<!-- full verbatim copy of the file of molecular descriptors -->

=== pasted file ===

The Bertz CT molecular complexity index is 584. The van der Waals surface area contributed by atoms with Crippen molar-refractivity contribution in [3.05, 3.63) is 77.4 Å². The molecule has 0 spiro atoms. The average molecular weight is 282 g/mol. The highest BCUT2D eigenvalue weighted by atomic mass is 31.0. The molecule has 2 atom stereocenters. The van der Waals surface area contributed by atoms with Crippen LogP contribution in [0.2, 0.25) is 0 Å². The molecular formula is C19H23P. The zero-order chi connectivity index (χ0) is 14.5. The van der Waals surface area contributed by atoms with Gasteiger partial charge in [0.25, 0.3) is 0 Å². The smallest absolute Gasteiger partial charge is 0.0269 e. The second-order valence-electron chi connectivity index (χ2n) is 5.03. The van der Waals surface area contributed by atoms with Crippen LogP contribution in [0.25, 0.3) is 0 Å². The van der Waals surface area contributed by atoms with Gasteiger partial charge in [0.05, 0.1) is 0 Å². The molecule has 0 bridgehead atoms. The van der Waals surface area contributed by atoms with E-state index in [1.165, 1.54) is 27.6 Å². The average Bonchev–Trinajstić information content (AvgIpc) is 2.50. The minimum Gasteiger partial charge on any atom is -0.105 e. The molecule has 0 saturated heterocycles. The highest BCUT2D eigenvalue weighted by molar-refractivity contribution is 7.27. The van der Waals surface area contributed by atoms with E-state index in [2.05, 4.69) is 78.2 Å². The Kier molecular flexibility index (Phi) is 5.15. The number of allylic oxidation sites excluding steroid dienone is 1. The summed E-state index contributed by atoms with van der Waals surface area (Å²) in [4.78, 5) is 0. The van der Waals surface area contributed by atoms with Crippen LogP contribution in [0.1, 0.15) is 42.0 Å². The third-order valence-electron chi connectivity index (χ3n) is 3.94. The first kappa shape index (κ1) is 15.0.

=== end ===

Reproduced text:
The Bertz CT molecular complexity index is 584. The van der Waals surface area contributed by atoms with Crippen molar-refractivity contribution in [3.05, 3.63) is 77.4 Å². The molecule has 0 spiro atoms. The average molecular weight is 282 g/mol. The highest BCUT2D eigenvalue weighted by atomic mass is 31.0. The molecule has 2 atom stereocenters. The van der Waals surface area contributed by atoms with Crippen LogP contribution in [0.2, 0.25) is 0 Å². The molecular formula is C19H23P. The zero-order chi connectivity index (χ0) is 14.5. The van der Waals surface area contributed by atoms with Gasteiger partial charge in [0.25, 0.3) is 0 Å². The smallest absolute Gasteiger partial charge is 0.0269 e. The second-order valence-electron chi connectivity index (χ2n) is 5.03. The van der Waals surface area contributed by atoms with Crippen LogP contribution in [0.25, 0.3) is 0 Å². The van der Waals surface area contributed by atoms with Gasteiger partial charge in [0.05, 0.1) is 0 Å². The molecule has 0 bridgehead atoms. The van der Waals surface area contributed by atoms with E-state index in [1.165, 1.54) is 27.6 Å². The average Bonchev–Trinajstić information content (AvgIpc) is 2.50. The minimum Gasteiger partial charge on any atom is -0.105 e. The molecule has 0 saturated heterocycles. The highest BCUT2D eigenvalue weighted by molar-refractivity contribution is 7.27. The van der Waals surface area contributed by atoms with E-state index in [2.05, 4.69) is 78.2 Å². The Kier molecular flexibility index (Phi) is 5.15. The number of allylic oxidation sites excluding steroid dienone is 1. The summed E-state index contributed by atoms with van der Waals surface area (Å²) in [4.78, 5) is 0. The van der Waals surface area contributed by atoms with Crippen LogP contribution in [0.1, 0.15) is 42.0 Å². The third-order valence-electron chi connectivity index (χ3n) is 3.94. The first kappa shape index (κ1) is 15.0.